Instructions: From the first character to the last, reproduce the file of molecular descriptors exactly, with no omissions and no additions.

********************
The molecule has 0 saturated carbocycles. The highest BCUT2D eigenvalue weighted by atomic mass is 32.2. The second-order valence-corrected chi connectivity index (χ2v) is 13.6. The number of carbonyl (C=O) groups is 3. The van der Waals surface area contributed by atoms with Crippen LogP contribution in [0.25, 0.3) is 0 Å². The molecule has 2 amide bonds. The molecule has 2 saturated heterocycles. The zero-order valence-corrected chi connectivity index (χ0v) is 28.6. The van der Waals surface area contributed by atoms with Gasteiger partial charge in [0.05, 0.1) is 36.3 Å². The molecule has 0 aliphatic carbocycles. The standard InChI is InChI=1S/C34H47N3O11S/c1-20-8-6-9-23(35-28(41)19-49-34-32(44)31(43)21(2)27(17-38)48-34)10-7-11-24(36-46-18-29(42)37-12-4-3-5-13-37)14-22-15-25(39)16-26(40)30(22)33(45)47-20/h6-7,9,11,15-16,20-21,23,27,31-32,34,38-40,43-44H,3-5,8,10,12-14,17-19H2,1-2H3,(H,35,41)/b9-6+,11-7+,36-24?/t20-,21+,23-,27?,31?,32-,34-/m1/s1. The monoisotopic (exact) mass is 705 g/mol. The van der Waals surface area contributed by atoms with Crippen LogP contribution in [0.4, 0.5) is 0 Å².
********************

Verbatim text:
The molecule has 0 saturated carbocycles. The highest BCUT2D eigenvalue weighted by atomic mass is 32.2. The second-order valence-corrected chi connectivity index (χ2v) is 13.6. The number of carbonyl (C=O) groups is 3. The van der Waals surface area contributed by atoms with Crippen LogP contribution in [0.25, 0.3) is 0 Å². The molecule has 2 amide bonds. The molecule has 2 saturated heterocycles. The zero-order valence-corrected chi connectivity index (χ0v) is 28.6. The van der Waals surface area contributed by atoms with Gasteiger partial charge in [0.05, 0.1) is 36.3 Å². The molecule has 0 aliphatic carbocycles. The standard InChI is InChI=1S/C34H47N3O11S/c1-20-8-6-9-23(35-28(41)19-49-34-32(44)31(43)21(2)27(17-38)48-34)10-7-11-24(36-46-18-29(42)37-12-4-3-5-13-37)14-22-15-25(39)16-26(40)30(22)33(45)47-20/h6-7,9,11,15-16,20-21,23,27,31-32,34,38-40,43-44H,3-5,8,10,12-14,17-19H2,1-2H3,(H,35,41)/b9-6+,11-7+,36-24?/t20-,21+,23-,27?,31?,32-,34-/m1/s1. The monoisotopic (exact) mass is 705 g/mol. The van der Waals surface area contributed by atoms with Crippen LogP contribution in [0.4, 0.5) is 0 Å².